A History of the County of Cambridge and the Isle of Ely: Volume 9, Chesterton, Northstowe, and Papworth Hundreds. Originally published by Victoria County History, London, 1989.
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CHILDERLEY parish, (fn. 1) covering 433 ha. (1,069 a.), (fn. 2) in an approximately rectangular shape stretches for over 3 km. northwards from the road between Cambridge and St. Neots, once a turnpike, (fn. 3) some 9 km. (5 miles) west of Cambridge. Its soil lies upon boulder clay overlying chalk. From the southern road the ground falls gradually and steadily northwards, tilting slightly north-east, from almost 70 m. (150 ft.) to 45 m. (225 ft.) near the northern boundary. A watercourse which rises near the south-western corner of the parish follows a shallow valley through its eastern half. Woodland was recorded in 1086, (fn. 4) and woods ranging from c. 6 a. to 12 a. belonged to Great Childerley manor between 1300 and 1500. (fn. 5) Little Childerley manorial wood, beside which assarts had created crofts, one called the Stocking, was recorded in 1393. (fn. 6) The Childerley estate included 15 a. of wood in 1817, 23 a. of woods and plantations, mostly north-west of the modern Childerley Hall, by the 1840s, (fn. 7) and 39 a. by 1900, (fn. 8) while the former park around the hall had been well timbered since the 16th century. (fn. 9) The parish was depopulated, and the land converted from arable to pasture, in the early 16th century, but it was mostly returned to arable farming c. 1800.
Despite its small size Childerley contained in the Middle Ages two settlements, each with its own manor and church. They had probably been created around clearings in woodland made by young men (cildre) from Lolworth, the territory of which previously, like those of its neighbours to east and west, extended from the Huntingdon to the St. Neots road. The settlements, perhaps already distinct in 1086, had separate parishes and were distinguished as Great and Little Childerley from the early 13th century to c. 1500, (fn. 10) when the two parishes were combined by the bishop. (fn. 11) Great Childerley lay probably a little south-east of the Hall, bounded on the south-east by the stream. The platforms of its former tofts lie along hollow ways south of a street c. 240 m. (260 yd.) running NNE. Little Childerley, whose earthworks were ploughed out in the late 1950s, may have stretched along a street 270 m. (300 yd.) long, running east and west, to the west of the Hall. (fn. 12) A track, probably following old field ways, led in the early 19th century from the area between the settlements south to the turnpike and north towards the Broadway in Lolworth. It was crossed near the Hall by another between the southern part of Boxworth and Dry Drayton. (fn. 13)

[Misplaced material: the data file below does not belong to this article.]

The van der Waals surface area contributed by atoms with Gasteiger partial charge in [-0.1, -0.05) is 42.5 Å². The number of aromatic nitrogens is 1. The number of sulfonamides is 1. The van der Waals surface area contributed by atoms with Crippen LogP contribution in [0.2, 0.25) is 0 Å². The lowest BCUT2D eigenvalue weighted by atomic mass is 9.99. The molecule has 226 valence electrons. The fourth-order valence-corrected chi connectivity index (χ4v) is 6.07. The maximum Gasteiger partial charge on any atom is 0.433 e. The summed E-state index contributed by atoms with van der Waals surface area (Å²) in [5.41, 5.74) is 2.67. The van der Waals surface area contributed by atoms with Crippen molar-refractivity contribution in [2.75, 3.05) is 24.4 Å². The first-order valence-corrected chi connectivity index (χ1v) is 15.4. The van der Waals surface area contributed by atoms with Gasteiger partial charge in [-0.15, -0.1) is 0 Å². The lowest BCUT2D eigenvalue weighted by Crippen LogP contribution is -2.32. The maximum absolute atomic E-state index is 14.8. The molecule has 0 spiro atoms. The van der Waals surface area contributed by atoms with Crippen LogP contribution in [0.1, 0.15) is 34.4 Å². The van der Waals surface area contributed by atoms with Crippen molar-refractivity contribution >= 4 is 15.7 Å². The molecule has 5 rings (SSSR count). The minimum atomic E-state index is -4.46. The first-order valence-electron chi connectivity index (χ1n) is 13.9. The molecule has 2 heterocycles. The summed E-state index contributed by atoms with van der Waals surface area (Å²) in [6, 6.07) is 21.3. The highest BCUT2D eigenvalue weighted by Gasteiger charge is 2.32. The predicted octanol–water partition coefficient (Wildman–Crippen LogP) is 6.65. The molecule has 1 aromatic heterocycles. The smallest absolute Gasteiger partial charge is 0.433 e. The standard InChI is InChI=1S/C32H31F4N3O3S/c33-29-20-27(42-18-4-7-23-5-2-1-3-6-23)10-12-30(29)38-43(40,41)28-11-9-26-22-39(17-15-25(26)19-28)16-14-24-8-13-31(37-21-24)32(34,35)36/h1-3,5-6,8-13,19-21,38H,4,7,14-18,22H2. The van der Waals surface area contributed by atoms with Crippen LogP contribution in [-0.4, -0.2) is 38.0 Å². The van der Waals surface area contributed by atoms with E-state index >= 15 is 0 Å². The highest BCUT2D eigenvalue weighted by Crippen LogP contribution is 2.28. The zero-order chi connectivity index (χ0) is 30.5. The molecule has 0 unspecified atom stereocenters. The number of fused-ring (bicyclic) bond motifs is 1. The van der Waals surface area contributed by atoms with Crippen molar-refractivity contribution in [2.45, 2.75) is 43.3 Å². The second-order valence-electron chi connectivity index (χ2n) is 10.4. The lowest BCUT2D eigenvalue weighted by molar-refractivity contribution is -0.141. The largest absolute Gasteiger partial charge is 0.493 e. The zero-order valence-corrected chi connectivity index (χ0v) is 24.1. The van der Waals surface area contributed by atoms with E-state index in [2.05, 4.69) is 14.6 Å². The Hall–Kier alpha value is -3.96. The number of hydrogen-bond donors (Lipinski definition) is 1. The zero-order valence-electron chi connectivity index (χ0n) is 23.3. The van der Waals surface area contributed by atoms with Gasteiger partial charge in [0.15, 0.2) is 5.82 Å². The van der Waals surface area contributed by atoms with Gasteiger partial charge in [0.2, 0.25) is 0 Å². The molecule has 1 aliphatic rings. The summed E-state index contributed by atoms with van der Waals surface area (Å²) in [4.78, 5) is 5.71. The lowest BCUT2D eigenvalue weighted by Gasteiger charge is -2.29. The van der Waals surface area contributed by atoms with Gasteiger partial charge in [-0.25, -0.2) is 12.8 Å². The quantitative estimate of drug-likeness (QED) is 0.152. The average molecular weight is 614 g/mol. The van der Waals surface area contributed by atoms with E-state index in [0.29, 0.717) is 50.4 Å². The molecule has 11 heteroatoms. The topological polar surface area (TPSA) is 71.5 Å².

In 1086 Great Childerley was occupied by 14 and Little Childerley by 7 peasants, besides 4 servi. Two hides, probably lying in Childerley, were assessed under Lolworth to whose lord they belonged; the 4 sokemen who held them in 1086 also probably belonged to Lolworth. (fn. 14) By 1279 Great Childerley had 25 tenants, Little Childerley 20. (fn. 15) The two vills, thereafter usually assessed together, had 22 inhabitants paying the fifteenth in 1327, (fn. 16) 76 paying the poll tax in 1377. (fn. 17) A moiety of Great Childerley still had more than 15 tenants in 1411. (fn. 18) The villages were presumably finally depopulated under the purchaser of the manors Sir John Cutts (d. 1521). By 1524 the only residents were a gentleman probably renting his farm there and two hired labourers. (fn. 19) In 1563 there were only three households. (fn. 20) In 1639 and into the 1670s the Hall was apparently the only inhabited house in the parish. (fn. 21) In 1728, as later c. 1800, it was shared by two farmers' families, in 1728 numbering 23 souls. (fn. 22) From 1801 to the 1820s four to six dwellings occupied by seven or more households usually accommodated c. 50 inhabitants. (fn. 23) From the 1840s to 1881 the population was fairly stable at c. 45-55, occupying 8-10 houses. Four houses were empty by 1891, when there were 15 people, and only one house, not the Hall, was inhabited in 1897. (fn. 24) Thereafter the population recovered to c. 37 by 1931, but fell again to c. 20 from the 1930s to after 1951, and 13 in 1961, while the number of houses occupied declined from ten to four. From the 1970s there were c. 30 inhabitants. (fn. 25)